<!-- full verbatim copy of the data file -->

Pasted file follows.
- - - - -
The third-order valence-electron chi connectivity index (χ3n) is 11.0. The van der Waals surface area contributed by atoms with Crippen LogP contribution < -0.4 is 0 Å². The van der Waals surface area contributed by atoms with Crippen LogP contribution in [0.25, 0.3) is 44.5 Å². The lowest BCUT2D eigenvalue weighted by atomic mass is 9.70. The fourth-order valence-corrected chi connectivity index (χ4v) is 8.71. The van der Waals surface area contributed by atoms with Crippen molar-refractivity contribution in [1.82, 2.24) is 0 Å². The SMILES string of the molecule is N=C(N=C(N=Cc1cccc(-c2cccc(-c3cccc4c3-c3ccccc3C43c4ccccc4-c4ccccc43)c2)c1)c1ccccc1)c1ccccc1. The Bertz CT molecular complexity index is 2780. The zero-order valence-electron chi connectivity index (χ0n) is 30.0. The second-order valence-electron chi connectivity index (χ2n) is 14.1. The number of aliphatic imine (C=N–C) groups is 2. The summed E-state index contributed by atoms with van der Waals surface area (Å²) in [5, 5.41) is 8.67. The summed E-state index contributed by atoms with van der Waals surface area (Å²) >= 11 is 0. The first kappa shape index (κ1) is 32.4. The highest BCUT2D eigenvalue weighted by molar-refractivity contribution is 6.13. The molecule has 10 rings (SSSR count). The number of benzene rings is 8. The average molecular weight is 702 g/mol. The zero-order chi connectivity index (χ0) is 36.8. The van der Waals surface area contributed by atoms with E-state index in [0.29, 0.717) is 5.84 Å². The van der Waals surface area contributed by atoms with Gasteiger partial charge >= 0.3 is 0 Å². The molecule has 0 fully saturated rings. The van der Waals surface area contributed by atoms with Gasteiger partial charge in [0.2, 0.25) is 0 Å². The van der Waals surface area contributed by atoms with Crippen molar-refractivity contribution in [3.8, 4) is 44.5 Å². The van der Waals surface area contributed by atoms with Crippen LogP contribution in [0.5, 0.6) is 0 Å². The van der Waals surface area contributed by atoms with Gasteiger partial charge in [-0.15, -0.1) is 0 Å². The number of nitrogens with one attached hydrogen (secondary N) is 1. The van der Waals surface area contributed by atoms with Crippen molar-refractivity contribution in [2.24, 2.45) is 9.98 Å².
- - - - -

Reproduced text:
The third-order valence-electron chi connectivity index (χ3n) is 11.0. The van der Waals surface area contributed by atoms with Crippen LogP contribution < -0.4 is 0 Å². The van der Waals surface area contributed by atoms with Crippen LogP contribution in [0.25, 0.3) is 44.5 Å². The lowest BCUT2D eigenvalue weighted by atomic mass is 9.70. The fourth-order valence-corrected chi connectivity index (χ4v) is 8.71. The van der Waals surface area contributed by atoms with Crippen molar-refractivity contribution in [1.82, 2.24) is 0 Å². The SMILES string of the molecule is N=C(N=C(N=Cc1cccc(-c2cccc(-c3cccc4c3-c3ccccc3C43c4ccccc4-c4ccccc43)c2)c1)c1ccccc1)c1ccccc1. The Bertz CT molecular complexity index is 2780. The zero-order valence-electron chi connectivity index (χ0n) is 30.0. The second-order valence-electron chi connectivity index (χ2n) is 14.1. The number of aliphatic imine (C=N–C) groups is 2. The summed E-state index contributed by atoms with van der Waals surface area (Å²) in [5, 5.41) is 8.67. The summed E-state index contributed by atoms with van der Waals surface area (Å²) >= 11 is 0. The first kappa shape index (κ1) is 32.4. The highest BCUT2D eigenvalue weighted by molar-refractivity contribution is 6.13. The molecule has 10 rings (SSSR count). The number of benzene rings is 8. The average molecular weight is 702 g/mol. The zero-order chi connectivity index (χ0) is 36.8. The van der Waals surface area contributed by atoms with E-state index in [0.29, 0.717) is 5.84 Å². The van der Waals surface area contributed by atoms with Gasteiger partial charge >= 0.3 is 0 Å². The molecule has 0 fully saturated rings. The van der Waals surface area contributed by atoms with Gasteiger partial charge in [0.2, 0.25) is 0 Å². The van der Waals surface area contributed by atoms with Crippen molar-refractivity contribution in [3.8, 4) is 44.5 Å². The van der Waals surface area contributed by atoms with Crippen LogP contribution in [0.5, 0.6) is 0 Å². The van der Waals surface area contributed by atoms with Gasteiger partial charge in [-0.15, -0.1) is 0 Å². The number of nitrogens with one attached hydrogen (secondary N) is 1. The van der Waals surface area contributed by atoms with Crippen molar-refractivity contribution in [2.24, 2.45) is 9.98 Å².